conflict between mother and daughter about substance abuseWhat is the antidote to the poison of denial? As with any addiction, awareness of the problem is the first step in the recovery process. In the case of denial, becoming self-aware is critical in changing a person’s mindset.

A person begins the process of recovery when they can identify the behaviors that are promoting their denial. When they know and can recognize that they are minimizing, deflecting, rationalizing, or pushing people away, they can take steps to eliminate those self-destructive and self-delusional behaviors.

When they embrace the truth – that their lives have become unmanageable due to addiction – they can take the other necessary steps to reach out and accept the help that is out there.

The opposite of denial of substance abuse problems is the truth – that help is needed, that self-respect is deserved, and that Lasting Recovery is possible.

Breaking Through Denial – How the Family Can Help

Most addicted people never come to the realization about the true, destructive nature of their disease completely on their own. Either the circumstances of their life become so terrible that they are ready to do anything to get better – the “rock bottom” of recovery – or they will need to be confronted with the truth by others.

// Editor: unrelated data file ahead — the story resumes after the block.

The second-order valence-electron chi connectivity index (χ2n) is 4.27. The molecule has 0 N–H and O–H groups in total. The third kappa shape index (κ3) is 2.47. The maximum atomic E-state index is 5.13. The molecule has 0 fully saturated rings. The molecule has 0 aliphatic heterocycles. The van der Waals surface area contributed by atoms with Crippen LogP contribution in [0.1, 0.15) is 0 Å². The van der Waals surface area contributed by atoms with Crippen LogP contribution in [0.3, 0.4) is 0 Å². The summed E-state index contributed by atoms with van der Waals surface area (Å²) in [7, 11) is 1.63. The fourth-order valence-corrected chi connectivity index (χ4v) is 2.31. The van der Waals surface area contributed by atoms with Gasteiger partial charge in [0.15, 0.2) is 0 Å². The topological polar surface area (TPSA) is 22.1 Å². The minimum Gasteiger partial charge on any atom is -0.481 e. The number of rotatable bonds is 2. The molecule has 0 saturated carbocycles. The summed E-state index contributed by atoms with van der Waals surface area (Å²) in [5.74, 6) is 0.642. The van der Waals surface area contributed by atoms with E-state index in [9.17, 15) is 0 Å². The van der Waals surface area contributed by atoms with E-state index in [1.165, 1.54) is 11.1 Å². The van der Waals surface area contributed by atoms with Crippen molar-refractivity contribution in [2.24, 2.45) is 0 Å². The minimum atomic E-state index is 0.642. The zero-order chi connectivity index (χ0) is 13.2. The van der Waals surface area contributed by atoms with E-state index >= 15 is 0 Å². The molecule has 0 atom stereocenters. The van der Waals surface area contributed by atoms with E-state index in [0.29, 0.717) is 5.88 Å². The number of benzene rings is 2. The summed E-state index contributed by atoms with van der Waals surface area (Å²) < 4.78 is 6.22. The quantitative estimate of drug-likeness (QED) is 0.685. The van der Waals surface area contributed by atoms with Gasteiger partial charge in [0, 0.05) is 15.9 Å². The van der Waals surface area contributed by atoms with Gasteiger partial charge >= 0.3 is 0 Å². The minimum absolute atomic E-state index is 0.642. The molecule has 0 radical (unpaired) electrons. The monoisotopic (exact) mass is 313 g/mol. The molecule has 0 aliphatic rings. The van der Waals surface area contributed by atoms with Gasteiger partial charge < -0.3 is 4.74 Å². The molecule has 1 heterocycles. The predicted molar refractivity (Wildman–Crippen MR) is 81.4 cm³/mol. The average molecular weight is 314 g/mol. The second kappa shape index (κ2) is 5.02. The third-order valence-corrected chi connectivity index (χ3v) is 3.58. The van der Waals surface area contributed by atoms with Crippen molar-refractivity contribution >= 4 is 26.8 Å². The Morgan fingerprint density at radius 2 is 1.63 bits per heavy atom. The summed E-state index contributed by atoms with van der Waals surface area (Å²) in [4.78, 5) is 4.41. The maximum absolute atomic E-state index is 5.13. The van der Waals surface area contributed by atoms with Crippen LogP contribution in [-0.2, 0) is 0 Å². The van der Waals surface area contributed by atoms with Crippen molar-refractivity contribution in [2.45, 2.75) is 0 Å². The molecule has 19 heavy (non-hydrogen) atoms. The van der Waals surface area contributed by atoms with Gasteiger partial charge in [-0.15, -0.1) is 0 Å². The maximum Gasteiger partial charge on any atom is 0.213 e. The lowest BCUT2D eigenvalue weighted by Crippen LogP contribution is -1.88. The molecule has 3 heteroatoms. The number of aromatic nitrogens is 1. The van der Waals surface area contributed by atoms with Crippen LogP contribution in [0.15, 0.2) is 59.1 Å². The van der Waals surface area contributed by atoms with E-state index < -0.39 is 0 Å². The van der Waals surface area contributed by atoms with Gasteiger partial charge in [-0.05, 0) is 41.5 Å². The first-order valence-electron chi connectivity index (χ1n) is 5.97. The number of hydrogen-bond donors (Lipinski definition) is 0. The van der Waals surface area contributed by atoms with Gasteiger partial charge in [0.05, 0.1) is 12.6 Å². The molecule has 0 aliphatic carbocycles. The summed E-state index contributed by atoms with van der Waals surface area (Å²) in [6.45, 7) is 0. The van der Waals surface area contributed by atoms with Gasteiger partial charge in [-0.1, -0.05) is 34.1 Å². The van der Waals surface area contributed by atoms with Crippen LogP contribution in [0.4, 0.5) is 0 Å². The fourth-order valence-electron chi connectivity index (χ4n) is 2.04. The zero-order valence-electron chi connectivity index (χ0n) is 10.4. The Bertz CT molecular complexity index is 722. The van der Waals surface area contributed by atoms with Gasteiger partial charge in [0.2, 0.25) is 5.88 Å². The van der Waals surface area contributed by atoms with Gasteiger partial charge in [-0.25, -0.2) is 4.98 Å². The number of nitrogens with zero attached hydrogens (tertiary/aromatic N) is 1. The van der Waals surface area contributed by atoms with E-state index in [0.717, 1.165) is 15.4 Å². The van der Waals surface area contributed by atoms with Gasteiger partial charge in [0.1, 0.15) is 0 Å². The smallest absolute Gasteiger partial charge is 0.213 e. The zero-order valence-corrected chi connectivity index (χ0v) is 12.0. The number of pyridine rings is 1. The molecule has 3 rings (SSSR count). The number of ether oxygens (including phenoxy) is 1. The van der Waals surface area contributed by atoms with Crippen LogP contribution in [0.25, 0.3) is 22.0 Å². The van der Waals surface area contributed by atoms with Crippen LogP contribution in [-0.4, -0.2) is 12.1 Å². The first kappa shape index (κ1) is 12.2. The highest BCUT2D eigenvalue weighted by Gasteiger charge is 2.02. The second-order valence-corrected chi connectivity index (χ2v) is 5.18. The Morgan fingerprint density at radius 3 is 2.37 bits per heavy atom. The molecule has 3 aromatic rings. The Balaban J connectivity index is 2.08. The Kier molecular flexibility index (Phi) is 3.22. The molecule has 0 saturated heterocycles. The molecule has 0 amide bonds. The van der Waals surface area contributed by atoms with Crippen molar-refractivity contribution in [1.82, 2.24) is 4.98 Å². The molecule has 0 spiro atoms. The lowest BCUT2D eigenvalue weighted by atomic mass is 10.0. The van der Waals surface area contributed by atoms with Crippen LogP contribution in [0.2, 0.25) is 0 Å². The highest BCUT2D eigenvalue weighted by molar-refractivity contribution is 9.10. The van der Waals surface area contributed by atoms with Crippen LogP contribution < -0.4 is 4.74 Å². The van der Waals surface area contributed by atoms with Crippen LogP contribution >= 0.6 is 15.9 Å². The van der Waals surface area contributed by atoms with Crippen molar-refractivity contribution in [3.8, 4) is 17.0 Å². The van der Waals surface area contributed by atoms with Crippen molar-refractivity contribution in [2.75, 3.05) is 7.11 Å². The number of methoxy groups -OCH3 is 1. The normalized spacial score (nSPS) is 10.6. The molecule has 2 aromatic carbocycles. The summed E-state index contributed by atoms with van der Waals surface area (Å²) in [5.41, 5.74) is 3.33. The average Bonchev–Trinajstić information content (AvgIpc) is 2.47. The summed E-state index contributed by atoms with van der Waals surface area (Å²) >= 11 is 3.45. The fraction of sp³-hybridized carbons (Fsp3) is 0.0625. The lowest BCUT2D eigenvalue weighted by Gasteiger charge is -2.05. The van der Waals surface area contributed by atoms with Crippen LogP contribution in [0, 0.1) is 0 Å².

This is best done with a life-saving intervention which involves:

  • Exposing the damage and dysfunction caused by the disease
  • Setting boundaries
  • Making the addict responsible for their own actions
  • Compelling the addict to accept help

While in treatment, the substance abuser works with master’s level clinicians with years of substance abuse treatment experience, to learn healthier behaviors, mindsets, and means of coping.

At Lasting Recovery, we know how important family involvement can be to the recovery process. That’s why we highly encourage attending our Family Education Group. Our Family Program includes education about addiction, how families are impacted by the disease, and what they can do to recover.

If you or someone you care about is in denial about substance abuse and needs help call Lasting Recovery today.